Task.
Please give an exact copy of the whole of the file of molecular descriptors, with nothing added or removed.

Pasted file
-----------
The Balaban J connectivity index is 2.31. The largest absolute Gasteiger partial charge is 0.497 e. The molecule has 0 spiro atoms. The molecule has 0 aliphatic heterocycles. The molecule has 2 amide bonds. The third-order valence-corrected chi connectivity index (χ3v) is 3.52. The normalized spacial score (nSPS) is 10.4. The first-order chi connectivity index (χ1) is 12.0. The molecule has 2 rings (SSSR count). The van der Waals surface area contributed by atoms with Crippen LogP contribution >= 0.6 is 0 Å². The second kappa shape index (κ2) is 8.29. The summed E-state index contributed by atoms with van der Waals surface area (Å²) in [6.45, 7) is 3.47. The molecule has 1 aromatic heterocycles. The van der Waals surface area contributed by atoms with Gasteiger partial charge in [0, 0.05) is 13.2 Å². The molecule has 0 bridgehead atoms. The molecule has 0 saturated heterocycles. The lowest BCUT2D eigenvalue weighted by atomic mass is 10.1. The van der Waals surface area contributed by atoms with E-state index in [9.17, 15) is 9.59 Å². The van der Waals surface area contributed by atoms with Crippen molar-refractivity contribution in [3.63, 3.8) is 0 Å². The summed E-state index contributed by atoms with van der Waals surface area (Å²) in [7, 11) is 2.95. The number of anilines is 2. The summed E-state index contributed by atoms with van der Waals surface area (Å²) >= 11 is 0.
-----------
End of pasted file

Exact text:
The Balaban J connectivity index is 2.31. The largest absolute Gasteiger partial charge is 0.497 e. The molecule has 0 spiro atoms. The molecule has 0 aliphatic heterocycles. The molecule has 2 amide bonds. The third-order valence-corrected chi connectivity index (χ3v) is 3.52. The normalized spacial score (nSPS) is 10.4. The first-order chi connectivity index (χ1) is 12.0. The molecule has 2 rings (SSSR count). The van der Waals surface area contributed by atoms with Crippen LogP contribution >= 0.6 is 0 Å². The second kappa shape index (κ2) is 8.29. The summed E-state index contributed by atoms with van der Waals surface area (Å²) in [6.45, 7) is 3.47. The molecule has 1 aromatic heterocycles. The van der Waals surface area contributed by atoms with Gasteiger partial charge in [0, 0.05) is 13.2 Å². The molecule has 0 bridgehead atoms. The molecule has 0 saturated heterocycles. The lowest BCUT2D eigenvalue weighted by atomic mass is 10.1. The van der Waals surface area contributed by atoms with E-state index in [9.17, 15) is 9.59 Å². The van der Waals surface area contributed by atoms with Crippen molar-refractivity contribution in [3.63, 3.8) is 0 Å². The summed E-state index contributed by atoms with van der Waals surface area (Å²) in [7, 11) is 2.95. The number of anilines is 2. The summed E-state index contributed by atoms with van der Waals surface area (Å²) >= 11 is 0.